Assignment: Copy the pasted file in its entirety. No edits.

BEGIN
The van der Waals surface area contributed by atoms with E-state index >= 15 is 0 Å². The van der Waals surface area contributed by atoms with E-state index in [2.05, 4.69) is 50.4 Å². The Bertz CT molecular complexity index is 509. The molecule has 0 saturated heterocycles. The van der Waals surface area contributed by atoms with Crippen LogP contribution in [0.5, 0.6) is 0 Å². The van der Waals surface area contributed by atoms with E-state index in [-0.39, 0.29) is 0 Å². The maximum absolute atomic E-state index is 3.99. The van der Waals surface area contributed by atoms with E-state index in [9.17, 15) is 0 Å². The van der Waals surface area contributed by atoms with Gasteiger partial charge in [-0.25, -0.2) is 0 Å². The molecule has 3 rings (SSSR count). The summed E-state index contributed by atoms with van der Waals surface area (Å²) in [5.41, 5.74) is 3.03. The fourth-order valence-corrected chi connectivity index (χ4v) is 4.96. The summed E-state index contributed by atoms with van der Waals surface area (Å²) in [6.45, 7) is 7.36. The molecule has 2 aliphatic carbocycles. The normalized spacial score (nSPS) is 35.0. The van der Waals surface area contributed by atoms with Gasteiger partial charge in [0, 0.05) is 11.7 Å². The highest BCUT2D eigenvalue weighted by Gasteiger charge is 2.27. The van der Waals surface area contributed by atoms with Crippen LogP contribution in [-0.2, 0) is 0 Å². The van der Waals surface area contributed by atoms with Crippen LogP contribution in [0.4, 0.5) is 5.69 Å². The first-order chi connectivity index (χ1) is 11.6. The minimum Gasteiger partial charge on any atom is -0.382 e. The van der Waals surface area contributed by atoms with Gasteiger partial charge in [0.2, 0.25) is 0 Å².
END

The van der Waals surface area contributed by atoms with E-state index >= 15 is 0 Å². The van der Waals surface area contributed by atoms with E-state index in [2.05, 4.69) is 50.4 Å². The Bertz CT molecular complexity index is 509. The molecule has 0 saturated heterocycles. The van der Waals surface area contributed by atoms with Crippen LogP contribution in [0.5, 0.6) is 0 Å². The van der Waals surface area contributed by atoms with E-state index in [-0.39, 0.29) is 0 Å². The maximum absolute atomic E-state index is 3.99. The van der Waals surface area contributed by atoms with E-state index in [9.17, 15) is 0 Å². The van der Waals surface area contributed by atoms with Gasteiger partial charge in [-0.25, -0.2) is 0 Å². The molecule has 3 rings (SSSR count). The summed E-state index contributed by atoms with van der Waals surface area (Å²) in [5.41, 5.74) is 3.03. The fourth-order valence-corrected chi connectivity index (χ4v) is 4.96. The summed E-state index contributed by atoms with van der Waals surface area (Å²) in [6.45, 7) is 7.36. The molecule has 2 aliphatic carbocycles. The normalized spacial score (nSPS) is 35.0. The van der Waals surface area contributed by atoms with Gasteiger partial charge in [0, 0.05) is 11.7 Å². The highest BCUT2D eigenvalue weighted by Gasteiger charge is 2.27. The van der Waals surface area contributed by atoms with Crippen LogP contribution in [-0.2, 0) is 0 Å². The van der Waals surface area contributed by atoms with Crippen LogP contribution in [0.4, 0.5) is 5.69 Å². The first-order chi connectivity index (χ1) is 11.6. The minimum Gasteiger partial charge on any atom is -0.382 e. The van der Waals surface area contributed by atoms with Gasteiger partial charge in [0.2, 0.25) is 0 Å².